- by Best Inc.
- November 30, 2020
Reverse logistics involves all the actions needed to transport the flow of materials backwards in the supply chain, from the consumer destination back to the point of origin, such as the manufacture or distribution center. This flow is an important part of order fulfillment as it is often required due to defective goods, order inaccuracies, unsold products, or buyer’s remorse. The returned materials can then be redistributed, disposed of, or recycled.
Reverse logistics consists of two primary components: returns management and remanufacturing/refurbishing. Read on to learn about each of these components and decide which would be suitable for your business.
People often use the terms reverse logistics and returns management interchangeably, but the latter is a subcategory of the former. Through gatekeeping and avoidance, returns management ensures that reverse logistics is kept optimally efficient.
Gatekeeping refers to the decision making involved in screening and limiting the number of materials that are permitted into the reverse flow of the supply chain. This is a crucial activity for cost management because it eliminates the costs for returning materials that should be rejected from returning or were returned to the incorrect place. A successful gatekeeping system is one that controls and reduces return rates without jeopardizing customer service. The point of entry is the best spot in the reverse flow to implement your gatekeeping process.
Avoidance refers to a process that works similarly to gatekeeping in that it is also best operated at the point of entry where returns happen. However, the goal of avoidance is to minimize the occurrence of returns by identifying possible reasons for returns and working to resolve those issues. Successful avoidance techniques that have proven to work with many businesses include the use of strategic promotional programs, user friendliness, and quality control.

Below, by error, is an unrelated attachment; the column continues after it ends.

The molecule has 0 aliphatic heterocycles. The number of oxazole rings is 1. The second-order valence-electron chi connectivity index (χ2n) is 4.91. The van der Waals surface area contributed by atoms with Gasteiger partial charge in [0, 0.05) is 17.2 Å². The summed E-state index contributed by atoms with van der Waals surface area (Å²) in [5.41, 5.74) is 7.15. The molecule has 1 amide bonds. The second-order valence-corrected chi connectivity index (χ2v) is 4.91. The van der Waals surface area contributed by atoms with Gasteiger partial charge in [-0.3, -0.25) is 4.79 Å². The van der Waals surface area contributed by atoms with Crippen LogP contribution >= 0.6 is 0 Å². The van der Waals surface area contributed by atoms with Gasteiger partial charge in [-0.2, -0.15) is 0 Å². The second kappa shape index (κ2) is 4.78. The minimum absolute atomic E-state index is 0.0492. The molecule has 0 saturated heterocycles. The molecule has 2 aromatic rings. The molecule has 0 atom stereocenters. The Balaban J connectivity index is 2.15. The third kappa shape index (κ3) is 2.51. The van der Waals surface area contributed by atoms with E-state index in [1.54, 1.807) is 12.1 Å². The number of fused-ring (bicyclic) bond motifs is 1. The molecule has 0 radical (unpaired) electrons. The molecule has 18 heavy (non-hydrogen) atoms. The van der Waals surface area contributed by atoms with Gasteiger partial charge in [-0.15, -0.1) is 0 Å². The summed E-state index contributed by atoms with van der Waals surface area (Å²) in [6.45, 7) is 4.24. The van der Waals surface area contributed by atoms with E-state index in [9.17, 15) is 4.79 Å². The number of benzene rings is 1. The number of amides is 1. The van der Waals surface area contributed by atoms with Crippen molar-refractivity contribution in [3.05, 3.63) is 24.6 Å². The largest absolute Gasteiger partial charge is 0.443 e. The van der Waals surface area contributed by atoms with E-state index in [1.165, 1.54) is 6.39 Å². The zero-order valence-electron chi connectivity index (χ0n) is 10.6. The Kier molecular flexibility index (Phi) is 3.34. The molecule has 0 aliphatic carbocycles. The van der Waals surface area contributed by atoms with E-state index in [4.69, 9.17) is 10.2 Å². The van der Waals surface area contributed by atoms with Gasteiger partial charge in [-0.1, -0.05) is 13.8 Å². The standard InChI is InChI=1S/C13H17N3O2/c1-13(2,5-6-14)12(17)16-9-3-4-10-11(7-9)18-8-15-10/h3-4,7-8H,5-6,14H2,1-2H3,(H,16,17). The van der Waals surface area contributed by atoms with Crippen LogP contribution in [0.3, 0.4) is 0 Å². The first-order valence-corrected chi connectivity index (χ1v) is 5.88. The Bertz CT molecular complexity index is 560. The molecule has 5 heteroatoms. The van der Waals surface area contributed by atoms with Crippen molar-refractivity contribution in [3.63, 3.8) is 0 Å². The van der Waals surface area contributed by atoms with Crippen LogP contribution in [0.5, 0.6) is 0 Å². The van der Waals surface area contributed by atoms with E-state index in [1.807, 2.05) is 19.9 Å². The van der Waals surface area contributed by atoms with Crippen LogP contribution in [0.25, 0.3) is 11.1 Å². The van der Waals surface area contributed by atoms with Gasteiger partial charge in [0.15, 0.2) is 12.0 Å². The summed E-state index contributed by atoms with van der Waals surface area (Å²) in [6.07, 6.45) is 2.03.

Remanufacturing & Refurbishing
A large percentage of returns happen because of defects, damages or inaccuracies with the delivered product. These could have occurred at any point of the supply chain, such as in the manufacturing plant where the goods were produced with defects, or in the warehouse where the goods were damaged due to mishandling, or when the goods were in transit.
Depending on why the products are returned, remanufacturing and refurbishing activities will handle the returns in one of five categories:
- Cannibalization: Recovering reusable parts from old or used products for the purposes of facilitating other remanufacturing and refurbishing activities.
- Remanufacturing: Rebuilding the product by using new, repaired or reused components to meet original product specifications.
- Repair: Fixing damages to re-integrate the product back into the inventory for re-sale.
- Refurbishing: Improving outdated or old components of the returned product to meet new standards and specifications.
- Recycling: Reusing the materials from another product to create a new product.
When we think about supply chain management, what comes to mind is often in the direction of moving products from manufacturers to end-consumers. However, that is only one half of the story. Having an efficient reverse logistics system is an essential part of your comprehensive supply chain network. No matter which component of reverse logistics you need help in, Best Inc. will be able to meet your needs. Contact us today for quotes and find out how we can best serve your company.